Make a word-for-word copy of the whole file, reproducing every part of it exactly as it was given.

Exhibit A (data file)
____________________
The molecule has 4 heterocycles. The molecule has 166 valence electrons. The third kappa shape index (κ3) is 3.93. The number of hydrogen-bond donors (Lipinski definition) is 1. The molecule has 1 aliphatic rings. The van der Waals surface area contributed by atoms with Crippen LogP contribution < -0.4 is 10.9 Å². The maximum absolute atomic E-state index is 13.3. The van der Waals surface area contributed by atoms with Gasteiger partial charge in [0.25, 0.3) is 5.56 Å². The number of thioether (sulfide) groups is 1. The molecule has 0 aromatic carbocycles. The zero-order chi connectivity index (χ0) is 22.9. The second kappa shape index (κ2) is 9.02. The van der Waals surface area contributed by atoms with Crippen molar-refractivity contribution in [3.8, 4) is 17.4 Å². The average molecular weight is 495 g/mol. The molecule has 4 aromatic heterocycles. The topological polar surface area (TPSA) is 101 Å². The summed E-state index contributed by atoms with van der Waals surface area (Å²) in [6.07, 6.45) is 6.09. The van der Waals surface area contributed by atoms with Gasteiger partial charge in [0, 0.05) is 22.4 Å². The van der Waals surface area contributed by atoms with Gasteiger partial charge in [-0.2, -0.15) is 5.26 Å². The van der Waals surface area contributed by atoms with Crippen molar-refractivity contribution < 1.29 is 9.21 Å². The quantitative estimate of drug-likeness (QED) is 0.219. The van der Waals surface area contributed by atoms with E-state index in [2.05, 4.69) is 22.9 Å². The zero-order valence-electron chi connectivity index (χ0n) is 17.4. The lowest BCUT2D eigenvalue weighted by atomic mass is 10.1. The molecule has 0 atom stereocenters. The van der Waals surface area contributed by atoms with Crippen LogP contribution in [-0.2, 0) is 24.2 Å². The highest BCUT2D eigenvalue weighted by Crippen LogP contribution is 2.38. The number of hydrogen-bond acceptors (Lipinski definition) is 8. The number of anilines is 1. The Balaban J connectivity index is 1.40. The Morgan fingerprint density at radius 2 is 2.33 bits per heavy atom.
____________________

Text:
The molecule has 4 heterocycles. The molecule has 166 valence electrons. The third kappa shape index (κ3) is 3.93. The number of hydrogen-bond donors (Lipinski definition) is 1. The molecule has 1 aliphatic rings. The van der Waals surface area contributed by atoms with Crippen LogP contribution < -0.4 is 10.9 Å². The maximum absolute atomic E-state index is 13.3. The van der Waals surface area contributed by atoms with Gasteiger partial charge in [0.25, 0.3) is 5.56 Å². The number of thioether (sulfide) groups is 1. The molecule has 0 aromatic carbocycles. The zero-order chi connectivity index (χ0) is 22.9. The second kappa shape index (κ2) is 9.02. The van der Waals surface area contributed by atoms with Crippen molar-refractivity contribution in [3.8, 4) is 17.4 Å². The average molecular weight is 495 g/mol. The molecule has 4 aromatic heterocycles. The topological polar surface area (TPSA) is 101 Å². The summed E-state index contributed by atoms with van der Waals surface area (Å²) in [6.07, 6.45) is 6.09. The van der Waals surface area contributed by atoms with Gasteiger partial charge in [0, 0.05) is 22.4 Å². The van der Waals surface area contributed by atoms with Gasteiger partial charge in [-0.2, -0.15) is 5.26 Å². The van der Waals surface area contributed by atoms with Crippen molar-refractivity contribution < 1.29 is 9.21 Å². The quantitative estimate of drug-likeness (QED) is 0.219. The van der Waals surface area contributed by atoms with E-state index in [2.05, 4.69) is 22.9 Å². The zero-order valence-electron chi connectivity index (χ0n) is 17.4. The lowest BCUT2D eigenvalue weighted by atomic mass is 10.1. The molecule has 0 atom stereocenters. The van der Waals surface area contributed by atoms with Crippen LogP contribution in [-0.2, 0) is 24.2 Å². The highest BCUT2D eigenvalue weighted by Crippen LogP contribution is 2.38. The number of hydrogen-bond acceptors (Lipinski definition) is 8. The number of anilines is 1. The Balaban J connectivity index is 1.40. The Morgan fingerprint density at radius 2 is 2.33 bits per heavy atom.